HMS D5

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Career RN Ensign
Name: HMS D5
Builder: Vickers Armstrong, Barrow-in-Furness
Laid down: 23 February 1910
Launched: 28 August 1911
Commissioned: 19 February 1911
Fate: Sunk, 3 November 1914
General characteristics
Class & type: D class submarine
Displacement: 483 long tons (491 t) (surfaced)
595 long tons (605 t) (submerged)
Length: 163 ft (50 m) (o/a)
Beam: 13.6 ft (4.1 m) (o/a)
Installed power: 1,750 hp (1,300 kW) (diesel engines)
550 hp (410 kW) (electric motors)
Propulsion: 2 × diesel engines
2 × electric motors
2 × screws
Speed:
  • Surfaced: 14 kn (16 mph; 26 km/h)
  • Submerged: 10 kn (12 mph; 19 km/h) (design); 9 kn (10 mph; 17 km/h) (service)
Range: 2,500 nmi (2,900 mi; 4,600 km) at 10 kn (12 mph; 19 km/h)
45 nmi (52 mi; 83 km) at 5 kn (5.8 mph; 9.3 km/h)
Complement: 25
Armament: 3 × 18 in (460 mm) torpedo tubes (2 forward, one aft; 6 torpedoes),[1] 1 × 12 pdr (5.4 kg) deck gun[2]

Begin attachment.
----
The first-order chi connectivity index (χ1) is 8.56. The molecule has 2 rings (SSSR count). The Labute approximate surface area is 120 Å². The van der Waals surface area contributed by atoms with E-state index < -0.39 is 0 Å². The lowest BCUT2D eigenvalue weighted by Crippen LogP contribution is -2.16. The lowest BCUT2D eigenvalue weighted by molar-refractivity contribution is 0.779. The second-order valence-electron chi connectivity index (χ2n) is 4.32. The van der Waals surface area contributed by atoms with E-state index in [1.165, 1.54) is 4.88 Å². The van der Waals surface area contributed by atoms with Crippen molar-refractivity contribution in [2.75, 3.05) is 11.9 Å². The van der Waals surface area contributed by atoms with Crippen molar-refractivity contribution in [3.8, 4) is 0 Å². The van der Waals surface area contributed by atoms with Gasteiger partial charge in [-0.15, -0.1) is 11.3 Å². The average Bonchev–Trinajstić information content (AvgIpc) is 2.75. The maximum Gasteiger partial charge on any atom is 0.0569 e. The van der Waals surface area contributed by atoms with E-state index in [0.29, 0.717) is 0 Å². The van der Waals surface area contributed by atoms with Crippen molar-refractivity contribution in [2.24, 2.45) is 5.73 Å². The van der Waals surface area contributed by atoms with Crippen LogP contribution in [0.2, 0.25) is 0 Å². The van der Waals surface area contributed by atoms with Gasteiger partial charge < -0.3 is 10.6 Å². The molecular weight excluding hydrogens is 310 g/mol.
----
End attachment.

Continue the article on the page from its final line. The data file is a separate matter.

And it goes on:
HMS D5 was a British D class submarine built by Vickers, Barrow. D5 was laid down on 23 February 1910, launched on 28 August 1911 and was commissioned on 19 February 1911.

Sinking[edit]

D5 met her fate 2 mi (3.2 km) south of South Cross Buoy off Great Yarmouth in the North Sea. She was sunk by a German mine laid by SMS Stralsund on 3 November 1914 after responding to a German attack on Yarmouth by cruisers. There were only five survivors, including her commanding officer, Lieutenant Commander Godfrey Herbert.

References[edit]

  1. ^ Fitzsimons, Bernard. Illustrated Encyclopedia of 20th Century Weapons and Warfare (London: Phoebus, 1978), Volume 7, p.674, "D.1".
  2. ^ Fitzsimons, p.674.

External links[edit]